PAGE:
Wall Street fell from record highs overnight, as a further slump in oil depressed shares of Chevron and Exxon Mobil, while shares of McDonald's led the decline in the Dow after a worse-than-expected drop in sales.

Brent and US crude sank to fresh five-year lows, bolstering concern that the decline will continue if it remains unchecked by a drop in Opec production.

"Without Opec intervention, markets risk becoming unbalanced, with peak oversupply likely in the second quarter of 2015," Morgan Stanley analyst Adam Longson told Reuters.

Ole Hansen, head of commodity strategy at Saxo Bank, agreed.

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"The near-term risk is for additional long-liquidation," Hansen told Bloomberg News. "The belief is spreading that we could hit US$60 or even lower before this stabilises."

Shares of ConocoPhillips dropped, last 3.2 per cent lower, after the oil and gas producer announced a 2015 capital budget of US$13.5 billion, a decrease of about 20 per cent compared to 2014. The cut primarily reflects lower spending on major projects, several of which are nearing completion, as well as the deferral of spending on North American unconventional plays, the company said.

"We are setting our 2015 capital budget at a level that we believe is prudent given the current environment," Ryan Lance, chief executive officer of ConocoPhillips, said in a statement.

In afternoon trading in New York, the Dow Jones Industrial Average slid 0.32 per cent, the Standard & Poor's 500 Index fell 0.39 per cent, while the Nasdaq Composite Index declined 0.55 per cent.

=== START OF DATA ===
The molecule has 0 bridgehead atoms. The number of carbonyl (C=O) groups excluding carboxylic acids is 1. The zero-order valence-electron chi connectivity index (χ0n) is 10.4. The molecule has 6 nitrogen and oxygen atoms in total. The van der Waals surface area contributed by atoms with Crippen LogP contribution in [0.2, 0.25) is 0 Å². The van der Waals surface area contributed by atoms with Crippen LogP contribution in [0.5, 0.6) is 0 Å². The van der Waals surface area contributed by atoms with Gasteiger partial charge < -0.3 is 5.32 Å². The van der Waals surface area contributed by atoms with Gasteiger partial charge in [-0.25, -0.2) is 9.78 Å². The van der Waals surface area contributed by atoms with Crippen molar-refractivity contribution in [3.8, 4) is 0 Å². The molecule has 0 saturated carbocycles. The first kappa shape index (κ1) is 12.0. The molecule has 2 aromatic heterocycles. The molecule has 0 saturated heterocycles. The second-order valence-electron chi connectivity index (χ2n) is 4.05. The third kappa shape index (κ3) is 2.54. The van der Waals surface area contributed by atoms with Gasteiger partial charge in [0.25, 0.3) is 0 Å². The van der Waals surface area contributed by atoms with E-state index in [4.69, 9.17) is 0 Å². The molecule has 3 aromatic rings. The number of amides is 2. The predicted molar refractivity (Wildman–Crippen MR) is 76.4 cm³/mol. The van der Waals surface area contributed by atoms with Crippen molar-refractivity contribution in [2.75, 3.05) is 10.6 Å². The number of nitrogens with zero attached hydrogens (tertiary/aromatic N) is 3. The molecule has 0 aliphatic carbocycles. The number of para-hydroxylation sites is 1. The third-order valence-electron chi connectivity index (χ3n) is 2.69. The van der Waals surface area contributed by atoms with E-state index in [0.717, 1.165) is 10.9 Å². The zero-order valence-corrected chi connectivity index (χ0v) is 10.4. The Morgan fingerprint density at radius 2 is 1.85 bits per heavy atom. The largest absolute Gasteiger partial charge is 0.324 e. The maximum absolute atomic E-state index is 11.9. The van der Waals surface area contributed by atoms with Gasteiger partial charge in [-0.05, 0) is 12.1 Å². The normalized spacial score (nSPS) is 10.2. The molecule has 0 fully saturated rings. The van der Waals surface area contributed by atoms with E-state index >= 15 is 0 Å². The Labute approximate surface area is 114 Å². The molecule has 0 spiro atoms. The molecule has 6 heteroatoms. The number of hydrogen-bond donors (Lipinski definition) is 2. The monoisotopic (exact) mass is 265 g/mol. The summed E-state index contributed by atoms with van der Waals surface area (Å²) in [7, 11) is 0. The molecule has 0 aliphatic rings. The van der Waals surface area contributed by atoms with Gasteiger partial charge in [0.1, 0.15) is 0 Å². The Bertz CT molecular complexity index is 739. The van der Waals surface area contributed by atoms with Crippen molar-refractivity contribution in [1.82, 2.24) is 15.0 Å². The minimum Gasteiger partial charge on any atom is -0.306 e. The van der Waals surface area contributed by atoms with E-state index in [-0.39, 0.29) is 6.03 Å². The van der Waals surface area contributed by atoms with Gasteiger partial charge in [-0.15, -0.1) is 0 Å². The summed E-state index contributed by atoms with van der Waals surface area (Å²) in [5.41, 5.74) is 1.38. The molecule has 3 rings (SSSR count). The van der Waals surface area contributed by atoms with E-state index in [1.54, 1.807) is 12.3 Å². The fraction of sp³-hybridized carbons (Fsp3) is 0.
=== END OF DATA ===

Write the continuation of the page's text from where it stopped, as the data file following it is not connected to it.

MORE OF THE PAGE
Slides in shares of McDonald's, Chevron and Exxon Mobil, down 3.8 per cent, 3.4 per cent, and 2.2 per cent respectively, led the Dow lower.

McDonald's posted a larger-than-expected decline in US sales in November due to strong competition and warned that fourth-quarter results would be hurt by supplier troubles in China and a stronger greenback.

"It's a squeeze that will probably continue for the foreseeable future," Will Slabaugh, an analyst at Stephens in Little Rock, Arkansas, told Bloomberg News. "It puts more caution out there that the changes they're trying to make aren't dramatic enough or aren't moving fast enough - or both."

Shares of Merck rose, last up 0.2 per cent, after the company said it would buy Cubist Pharmaceuticals for US$8.4 billion plus about US$1.1 billion in net debt.

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"Cubist is a global leader in antibiotics and has built a strong portfolio of both marketed and late-stage pipeline medicines," Kenneth Frazier, Merck's chief executive officer, said in a statement. "Combining this expertise with Merck's strong capabilities and global reach will enable us to create a stronger position in hospital acute care while addressing critical areas of unmet medical need, such as antibiotic resistance."

In Europe, the Stoxx 600 Index ended the session with a 0.7 per cent decline from the previous close, as did Germany's DAX Index. The UK's FTSE 100 Index dropped 1.1 per cent, while France's CAC 40 Index fell 1 per cent.

Germany's DAX fell from a record high after a report showed the country's industrial production increased less than expected.